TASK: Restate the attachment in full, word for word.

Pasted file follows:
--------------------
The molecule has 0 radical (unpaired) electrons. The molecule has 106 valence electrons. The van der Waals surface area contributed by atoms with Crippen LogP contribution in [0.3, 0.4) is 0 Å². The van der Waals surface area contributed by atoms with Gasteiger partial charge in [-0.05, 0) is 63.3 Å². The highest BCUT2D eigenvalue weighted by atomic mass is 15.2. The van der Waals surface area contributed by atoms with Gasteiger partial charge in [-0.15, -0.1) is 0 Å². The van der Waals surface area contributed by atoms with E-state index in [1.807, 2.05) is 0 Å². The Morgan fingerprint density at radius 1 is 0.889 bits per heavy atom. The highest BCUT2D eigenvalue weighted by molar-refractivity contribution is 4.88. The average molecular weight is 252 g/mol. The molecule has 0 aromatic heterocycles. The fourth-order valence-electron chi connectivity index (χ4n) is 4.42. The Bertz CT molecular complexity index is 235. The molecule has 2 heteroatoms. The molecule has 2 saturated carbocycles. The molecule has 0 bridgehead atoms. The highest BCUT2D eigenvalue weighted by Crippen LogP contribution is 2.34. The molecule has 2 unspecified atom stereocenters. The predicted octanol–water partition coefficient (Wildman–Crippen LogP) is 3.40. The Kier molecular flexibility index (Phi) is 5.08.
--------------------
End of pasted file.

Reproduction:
The molecule has 0 radical (unpaired) electrons. The molecule has 106 valence electrons. The van der Waals surface area contributed by atoms with Crippen LogP contribution in [0.3, 0.4) is 0 Å². The van der Waals surface area contributed by atoms with Gasteiger partial charge in [-0.05, 0) is 63.3 Å². The highest BCUT2D eigenvalue weighted by atomic mass is 15.2. The van der Waals surface area contributed by atoms with Gasteiger partial charge in [-0.15, -0.1) is 0 Å². The van der Waals surface area contributed by atoms with E-state index in [1.807, 2.05) is 0 Å². The Morgan fingerprint density at radius 1 is 0.889 bits per heavy atom. The highest BCUT2D eigenvalue weighted by molar-refractivity contribution is 4.88. The average molecular weight is 252 g/mol. The molecule has 0 aromatic heterocycles. The fourth-order valence-electron chi connectivity index (χ4n) is 4.42. The Bertz CT molecular complexity index is 235. The molecule has 2 heteroatoms. The molecule has 2 saturated carbocycles. The molecule has 0 bridgehead atoms. The highest BCUT2D eigenvalue weighted by Crippen LogP contribution is 2.34. The molecule has 2 unspecified atom stereocenters. The predicted octanol–water partition coefficient (Wildman–Crippen LogP) is 3.40. The Kier molecular flexibility index (Phi) is 5.08.